Doubt they would trade that headset for a tote bag. Photographer: Matthew Lloyd/Bloomberg.
Doubt they would trade that headset for a tote bag. Photographer: Matthew Lloyd/Bloomberg.

Crowdfunding sites such as Kickstarter and Indiegogo represent a classic entrepreneurial phenomenon: Once you roll out your great idea, customers use it in ways you didn’t imagine, and you wind up in a different business than you expected.

Kickstarter’s founders wanted to help artists raise money. Indiegogo co-founder Danae Ringelmann pictured aiding capital-strapped small-businesses owners like her parents. Neither intended their site to act as a test market. But, as the rags-to-riches story of virtual-reality firm Oculus shows, that’s what they have become.

“It’s a way to access capital, but what it’s also become is a market-testing and validation platform,” Ringelmann told the Dent the Future conference on Tuesday. “What we’re doing is creating pre-markets for ideas,” she said.

In theory, the sites operate a bit like a PBS pledge drive: Give us money for a good cause and we’ll send you this nifty tote-bag. But the economics of running a campaign work best if whatever you’re trying to do directly generates the premium. That way the same cash you use to complete your project gives you products or event tickets to hand out.

“If a project's goal is to produce a pure ‘public good’ -- like data, as it was in my case -- almost any exclusive, tangible reward offered to backers winds up simply adding costs, making it that much harder to raise the required funds,” says Cosmo Wenman, who ran an unsuccessful Kickstarter campaign to finance 3-D scans of classic sculptures. “The tote-bag is not free.” (He instead received funding from Autodesk.)

As a result, the most successful crowdfunding projects aren’t charities. They’re ventures that produce something people wish they could buy.

That makes crowdfunding a great way to test the market. “You’re going directly to your fans, your customers, the people who’re going to be your customers,” said Ringelmann. You’re finding out whether anyone is willing to pay for your great new idea.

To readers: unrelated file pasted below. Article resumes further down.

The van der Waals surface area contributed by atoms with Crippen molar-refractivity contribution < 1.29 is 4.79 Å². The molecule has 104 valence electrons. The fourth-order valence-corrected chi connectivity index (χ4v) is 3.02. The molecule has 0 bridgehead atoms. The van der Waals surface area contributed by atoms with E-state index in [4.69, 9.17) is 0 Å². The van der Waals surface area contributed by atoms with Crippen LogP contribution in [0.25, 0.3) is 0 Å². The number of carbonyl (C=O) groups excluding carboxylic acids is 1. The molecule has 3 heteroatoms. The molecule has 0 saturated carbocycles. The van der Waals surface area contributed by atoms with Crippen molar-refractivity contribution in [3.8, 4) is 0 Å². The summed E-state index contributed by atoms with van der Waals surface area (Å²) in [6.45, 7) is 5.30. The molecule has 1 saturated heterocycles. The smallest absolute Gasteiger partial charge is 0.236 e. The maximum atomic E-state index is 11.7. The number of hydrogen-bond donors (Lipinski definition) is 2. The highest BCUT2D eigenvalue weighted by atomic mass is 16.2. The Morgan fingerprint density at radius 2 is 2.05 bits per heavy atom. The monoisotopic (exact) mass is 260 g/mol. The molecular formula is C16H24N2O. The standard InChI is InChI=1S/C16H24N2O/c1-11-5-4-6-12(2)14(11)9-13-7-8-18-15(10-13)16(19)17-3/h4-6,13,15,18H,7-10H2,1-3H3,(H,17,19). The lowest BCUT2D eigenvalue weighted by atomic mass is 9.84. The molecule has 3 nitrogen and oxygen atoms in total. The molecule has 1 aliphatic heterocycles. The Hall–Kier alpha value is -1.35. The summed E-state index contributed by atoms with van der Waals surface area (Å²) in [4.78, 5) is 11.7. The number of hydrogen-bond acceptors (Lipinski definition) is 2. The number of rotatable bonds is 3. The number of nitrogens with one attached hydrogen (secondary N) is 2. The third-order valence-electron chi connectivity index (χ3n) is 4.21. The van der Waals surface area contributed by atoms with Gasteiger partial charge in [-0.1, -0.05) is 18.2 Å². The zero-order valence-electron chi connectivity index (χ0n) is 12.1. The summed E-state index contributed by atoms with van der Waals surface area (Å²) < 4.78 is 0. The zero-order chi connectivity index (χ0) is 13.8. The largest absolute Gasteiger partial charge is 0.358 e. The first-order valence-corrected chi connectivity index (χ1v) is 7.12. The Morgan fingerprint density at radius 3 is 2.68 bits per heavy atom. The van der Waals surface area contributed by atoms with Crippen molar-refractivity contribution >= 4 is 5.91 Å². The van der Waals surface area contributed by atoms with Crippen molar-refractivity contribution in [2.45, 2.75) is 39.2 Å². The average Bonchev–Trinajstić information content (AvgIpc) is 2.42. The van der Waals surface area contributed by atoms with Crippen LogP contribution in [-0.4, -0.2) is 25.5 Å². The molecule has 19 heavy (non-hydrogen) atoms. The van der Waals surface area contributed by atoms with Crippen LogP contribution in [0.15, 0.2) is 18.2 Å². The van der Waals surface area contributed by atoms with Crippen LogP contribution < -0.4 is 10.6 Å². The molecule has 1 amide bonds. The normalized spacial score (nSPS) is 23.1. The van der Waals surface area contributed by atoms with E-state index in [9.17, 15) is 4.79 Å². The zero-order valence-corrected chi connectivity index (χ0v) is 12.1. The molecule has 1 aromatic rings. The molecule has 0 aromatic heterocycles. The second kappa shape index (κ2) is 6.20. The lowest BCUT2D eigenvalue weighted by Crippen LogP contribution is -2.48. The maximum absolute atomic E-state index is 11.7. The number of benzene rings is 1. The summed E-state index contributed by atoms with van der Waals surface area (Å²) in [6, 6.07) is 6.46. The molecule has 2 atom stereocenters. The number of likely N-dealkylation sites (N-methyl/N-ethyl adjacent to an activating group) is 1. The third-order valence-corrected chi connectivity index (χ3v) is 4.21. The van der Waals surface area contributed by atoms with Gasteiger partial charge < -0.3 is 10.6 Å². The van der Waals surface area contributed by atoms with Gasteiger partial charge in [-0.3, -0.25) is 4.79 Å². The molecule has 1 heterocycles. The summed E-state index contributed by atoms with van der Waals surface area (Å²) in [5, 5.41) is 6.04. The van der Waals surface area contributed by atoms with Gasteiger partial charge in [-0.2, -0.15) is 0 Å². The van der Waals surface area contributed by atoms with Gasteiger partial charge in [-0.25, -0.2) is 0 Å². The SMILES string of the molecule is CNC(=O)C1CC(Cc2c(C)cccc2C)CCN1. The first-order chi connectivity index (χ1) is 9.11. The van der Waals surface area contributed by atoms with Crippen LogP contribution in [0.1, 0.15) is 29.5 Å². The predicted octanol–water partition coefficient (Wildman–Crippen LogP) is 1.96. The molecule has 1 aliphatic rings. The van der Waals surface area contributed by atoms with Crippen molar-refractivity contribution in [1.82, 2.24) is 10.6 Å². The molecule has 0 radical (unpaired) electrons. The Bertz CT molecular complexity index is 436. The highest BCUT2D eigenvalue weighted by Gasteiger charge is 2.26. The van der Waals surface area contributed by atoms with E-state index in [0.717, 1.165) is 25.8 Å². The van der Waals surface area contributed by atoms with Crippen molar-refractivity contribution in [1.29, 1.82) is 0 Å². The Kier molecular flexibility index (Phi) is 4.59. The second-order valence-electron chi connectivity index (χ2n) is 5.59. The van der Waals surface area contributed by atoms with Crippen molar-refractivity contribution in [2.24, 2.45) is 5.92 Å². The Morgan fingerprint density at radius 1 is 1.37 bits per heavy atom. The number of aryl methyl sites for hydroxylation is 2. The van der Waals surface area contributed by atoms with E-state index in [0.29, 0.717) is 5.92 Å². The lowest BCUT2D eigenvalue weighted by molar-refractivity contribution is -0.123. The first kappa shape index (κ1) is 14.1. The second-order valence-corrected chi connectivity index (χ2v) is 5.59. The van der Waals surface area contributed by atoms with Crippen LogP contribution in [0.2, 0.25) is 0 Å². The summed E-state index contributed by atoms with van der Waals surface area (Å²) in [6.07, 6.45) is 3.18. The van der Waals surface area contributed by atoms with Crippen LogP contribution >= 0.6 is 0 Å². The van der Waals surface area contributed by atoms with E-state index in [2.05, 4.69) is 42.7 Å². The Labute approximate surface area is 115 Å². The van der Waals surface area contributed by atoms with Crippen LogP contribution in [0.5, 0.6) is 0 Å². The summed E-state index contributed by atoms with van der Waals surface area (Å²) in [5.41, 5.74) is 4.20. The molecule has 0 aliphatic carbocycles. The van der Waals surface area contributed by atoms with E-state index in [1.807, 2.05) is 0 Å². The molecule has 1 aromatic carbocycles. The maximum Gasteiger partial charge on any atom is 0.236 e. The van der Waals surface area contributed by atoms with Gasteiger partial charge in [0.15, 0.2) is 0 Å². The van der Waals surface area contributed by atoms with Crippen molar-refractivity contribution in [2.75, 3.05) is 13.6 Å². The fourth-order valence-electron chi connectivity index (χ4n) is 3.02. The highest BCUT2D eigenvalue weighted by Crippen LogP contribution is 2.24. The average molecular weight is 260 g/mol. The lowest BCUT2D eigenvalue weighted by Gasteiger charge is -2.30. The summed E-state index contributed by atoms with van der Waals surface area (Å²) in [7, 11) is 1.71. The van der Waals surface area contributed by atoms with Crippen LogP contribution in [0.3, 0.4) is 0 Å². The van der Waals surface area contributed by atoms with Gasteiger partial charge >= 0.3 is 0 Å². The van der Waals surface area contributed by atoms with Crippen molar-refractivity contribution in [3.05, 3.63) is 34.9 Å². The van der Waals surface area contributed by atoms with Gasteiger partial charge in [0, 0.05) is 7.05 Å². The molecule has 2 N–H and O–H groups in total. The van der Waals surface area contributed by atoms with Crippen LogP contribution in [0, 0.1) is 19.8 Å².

When more than 9,500 people gave $2.4 million -- nearly 10 times the original goal -- to back the Oculus Rift headset on Kickstarter, it was clear the market was hungry for the invention. Although smaller donors received T-shirts or posters, the vast majority contributed enough to get either a prototype or a developer kit.

Now that Facebook is buying Oculus for $2 billion, critics are reverting to the original assumption that crowdfunding is primarily about raising money. "Talking people out of $2.4 million in exchange for zero percent equity is a perfectly legal scam," wrote my colleague Barry Ritholtz.

But it’s not a scam at all. It’s market research. In effect, customers placed pre-orders and received early products; why are they griping that they don’t own a part of the business?

The backlash is largely Kickstarter’s fault. It may not be running a scam, but it definitely sends mixed messages. Unlike Indiegogo, which prides itself on operating a neutral platform giving anybody’s idea a market test, Kickstarter hasn’t embraced its de facto transformation. It strictly curates the campaigns it hosts and, although it makes its biggest profits on technology products, it still exudes an artistic sensibility that isn’t entirely comfortable with disruptive technology or large enterprises. It still talks as though it’s PBS. “Kickstarter is not a store,” it declares.

Indiegogo, by contrast, proudly touts itself as testing platform. “We allow entrepreneurs to prove themselves in a merit-based way,” by discovering whether a venture can in fact attract interest and money from potential customers, said Ringelmann. The site even allows campaigns to swap in new perks or change the required giving levels. “You can test your pricing. You can test your features,” she said. That kind of blunt sales-oriented language would be unheard of on Kickstarter.

Crowdfunding has enormous potential to expand entrepreneurial opportunity and reduce business risks. “We’ve actually gotten thank you notes,” said Ringelmann, “from people who were highly unsuccessful in raising money that said, ‘In three weeks I discovered that I had an idea that nobody wanted. You just saved me two years of my life.’”

But these benefits depend on recognizing this new institution for what it is: a way of taking pre-orders, not a charity pledge drive.

To contact the writer of this article: Virginia Postrel at vp@vpostrel.com.

To contact the editor responsible for this article: Tobin Harshaw at tharshaw@bloomberg.net.